Some Very Welcome Changes
- By Deb Moore
- October 1st, 2009
I have been fortunate enough to sit on a number of architectural juries in the past few years. I have always enjoyed reviewing the projects and seeing what was new, but it wasn’t until the last year or so that I really began to see schools where the design was substantially different from the one that I remember attending in Pittsburgh as a child. (Keep in mind that my kids tell me that dinosaurs still roamed the earth when I graduated from high school.) No question, that in past years new spaces were added to accommodate the latest technologies, but for the most part, a classroom was still just a classroom, accommodating rows of students in rows of desks.
In the last few years, the acronym SLCs (smaller learning communities) started popping up everywhere in project descriptions. The SLC structure includes autonomous schools-within-a-school, freshman academies, multi-grade career or themed academies and other like programs. In 2009, a number of the award-winning project designs were career academies where students could focus on a particular skill-set such as nursing, gaining practical experience in a specific field and earning college credits while still in high school. To support the further development of SLCs, the Department of Education’s Smaller Learning Communities Program plans to announce a new grant competition sometime in 2010.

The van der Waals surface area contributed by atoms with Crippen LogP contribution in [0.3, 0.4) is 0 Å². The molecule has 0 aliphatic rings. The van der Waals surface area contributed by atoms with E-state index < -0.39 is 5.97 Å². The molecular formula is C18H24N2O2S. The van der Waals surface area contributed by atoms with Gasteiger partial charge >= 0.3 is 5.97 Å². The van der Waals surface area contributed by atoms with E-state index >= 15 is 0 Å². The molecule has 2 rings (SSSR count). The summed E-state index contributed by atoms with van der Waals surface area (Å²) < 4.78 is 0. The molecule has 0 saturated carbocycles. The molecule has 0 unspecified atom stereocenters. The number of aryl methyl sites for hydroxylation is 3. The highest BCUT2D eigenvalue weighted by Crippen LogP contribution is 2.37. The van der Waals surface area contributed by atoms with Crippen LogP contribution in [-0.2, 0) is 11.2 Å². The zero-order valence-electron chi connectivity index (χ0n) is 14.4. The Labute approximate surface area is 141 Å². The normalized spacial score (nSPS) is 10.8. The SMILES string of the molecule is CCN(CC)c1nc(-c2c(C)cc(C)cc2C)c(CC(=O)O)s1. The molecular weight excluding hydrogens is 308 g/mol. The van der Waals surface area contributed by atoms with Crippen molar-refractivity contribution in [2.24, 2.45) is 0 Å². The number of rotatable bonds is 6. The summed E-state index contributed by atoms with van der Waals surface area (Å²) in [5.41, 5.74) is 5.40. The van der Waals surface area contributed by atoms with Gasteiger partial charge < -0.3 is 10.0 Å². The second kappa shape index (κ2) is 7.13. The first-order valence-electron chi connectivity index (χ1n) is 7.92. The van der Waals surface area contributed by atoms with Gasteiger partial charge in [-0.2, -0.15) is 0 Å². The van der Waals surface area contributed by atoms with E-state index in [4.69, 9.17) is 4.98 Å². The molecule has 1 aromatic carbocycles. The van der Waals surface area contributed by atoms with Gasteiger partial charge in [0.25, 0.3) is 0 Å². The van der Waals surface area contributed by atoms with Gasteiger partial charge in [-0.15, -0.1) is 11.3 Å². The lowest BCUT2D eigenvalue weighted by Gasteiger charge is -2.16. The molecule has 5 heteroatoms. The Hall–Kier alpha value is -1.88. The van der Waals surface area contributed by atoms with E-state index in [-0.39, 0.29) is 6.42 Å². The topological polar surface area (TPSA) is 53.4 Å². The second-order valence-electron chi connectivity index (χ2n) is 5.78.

Another acronym that started popping up was the ELA (extended learning areas). Extended learning areas are flexible spaces designed to promote student engagement and contemporary educational delivery. You won’t find rows of desks in these areas, but rather flexible furniture, informal seating, storage and display areas. ELAs accommodate a wide variety of student activities including individual tutoring, small-group interaction, team-based projects and special events. For students they also provide a more intimate setting that inspires a strong sense of community and encourages relationships with teachers and students alike.
It’s not my classroom winning awards anymore — and I’m glad!